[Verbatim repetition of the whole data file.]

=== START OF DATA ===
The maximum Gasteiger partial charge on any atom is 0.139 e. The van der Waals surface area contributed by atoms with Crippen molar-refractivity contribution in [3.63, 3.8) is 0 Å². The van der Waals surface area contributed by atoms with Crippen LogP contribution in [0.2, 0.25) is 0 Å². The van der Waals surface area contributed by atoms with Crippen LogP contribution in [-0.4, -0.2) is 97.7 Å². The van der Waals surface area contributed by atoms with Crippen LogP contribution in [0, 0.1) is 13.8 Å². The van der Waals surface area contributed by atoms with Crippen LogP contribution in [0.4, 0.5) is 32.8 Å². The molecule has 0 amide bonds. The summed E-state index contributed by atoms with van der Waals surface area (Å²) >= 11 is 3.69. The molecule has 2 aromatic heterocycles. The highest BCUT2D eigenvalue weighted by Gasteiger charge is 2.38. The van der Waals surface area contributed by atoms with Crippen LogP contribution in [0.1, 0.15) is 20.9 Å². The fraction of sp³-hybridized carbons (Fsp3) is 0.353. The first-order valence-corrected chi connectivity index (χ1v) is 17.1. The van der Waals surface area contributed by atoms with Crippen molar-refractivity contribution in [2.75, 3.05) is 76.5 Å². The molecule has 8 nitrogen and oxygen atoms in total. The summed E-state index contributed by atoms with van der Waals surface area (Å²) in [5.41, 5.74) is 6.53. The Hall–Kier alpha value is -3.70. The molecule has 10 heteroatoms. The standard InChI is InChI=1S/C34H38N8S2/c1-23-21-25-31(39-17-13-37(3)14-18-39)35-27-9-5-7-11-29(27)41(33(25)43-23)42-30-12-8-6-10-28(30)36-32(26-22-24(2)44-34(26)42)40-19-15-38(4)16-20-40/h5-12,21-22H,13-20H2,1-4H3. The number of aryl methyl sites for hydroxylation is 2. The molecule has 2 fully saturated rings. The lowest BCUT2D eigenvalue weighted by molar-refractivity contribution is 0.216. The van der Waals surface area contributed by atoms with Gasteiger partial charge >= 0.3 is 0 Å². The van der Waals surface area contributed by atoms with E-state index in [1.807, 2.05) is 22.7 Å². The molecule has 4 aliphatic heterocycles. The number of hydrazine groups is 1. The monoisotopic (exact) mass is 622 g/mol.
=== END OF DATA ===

The maximum Gasteiger partial charge on any atom is 0.139 e. The van der Waals surface area contributed by atoms with Crippen molar-refractivity contribution in [3.63, 3.8) is 0 Å². The van der Waals surface area contributed by atoms with Crippen LogP contribution in [0.2, 0.25) is 0 Å². The van der Waals surface area contributed by atoms with Crippen LogP contribution in [-0.4, -0.2) is 97.7 Å². The van der Waals surface area contributed by atoms with Crippen LogP contribution in [0, 0.1) is 13.8 Å². The van der Waals surface area contributed by atoms with Crippen LogP contribution in [0.4, 0.5) is 32.8 Å². The molecule has 0 amide bonds. The summed E-state index contributed by atoms with van der Waals surface area (Å²) >= 11 is 3.69. The molecule has 2 aromatic heterocycles. The highest BCUT2D eigenvalue weighted by Gasteiger charge is 2.38. The van der Waals surface area contributed by atoms with Crippen LogP contribution in [0.1, 0.15) is 20.9 Å². The fraction of sp³-hybridized carbons (Fsp3) is 0.353. The first-order valence-corrected chi connectivity index (χ1v) is 17.1. The van der Waals surface area contributed by atoms with Crippen molar-refractivity contribution in [2.75, 3.05) is 76.5 Å². The molecule has 8 nitrogen and oxygen atoms in total. The summed E-state index contributed by atoms with van der Waals surface area (Å²) in [5.41, 5.74) is 6.53. The Hall–Kier alpha value is -3.70. The molecule has 10 heteroatoms. The standard InChI is InChI=1S/C34H38N8S2/c1-23-21-25-31(39-17-13-37(3)14-18-39)35-27-9-5-7-11-29(27)41(33(25)43-23)42-30-12-8-6-10-28(30)36-32(26-22-24(2)44-34(26)42)40-19-15-38(4)16-20-40/h5-12,21-22H,13-20H2,1-4H3. The number of aryl methyl sites for hydroxylation is 2. The molecule has 2 fully saturated rings. The lowest BCUT2D eigenvalue weighted by molar-refractivity contribution is 0.216. The van der Waals surface area contributed by atoms with Gasteiger partial charge >= 0.3 is 0 Å². The van der Waals surface area contributed by atoms with E-state index in [1.807, 2.05) is 22.7 Å². The molecule has 4 aliphatic heterocycles. The number of hydrazine groups is 1. The monoisotopic (exact) mass is 622 g/mol.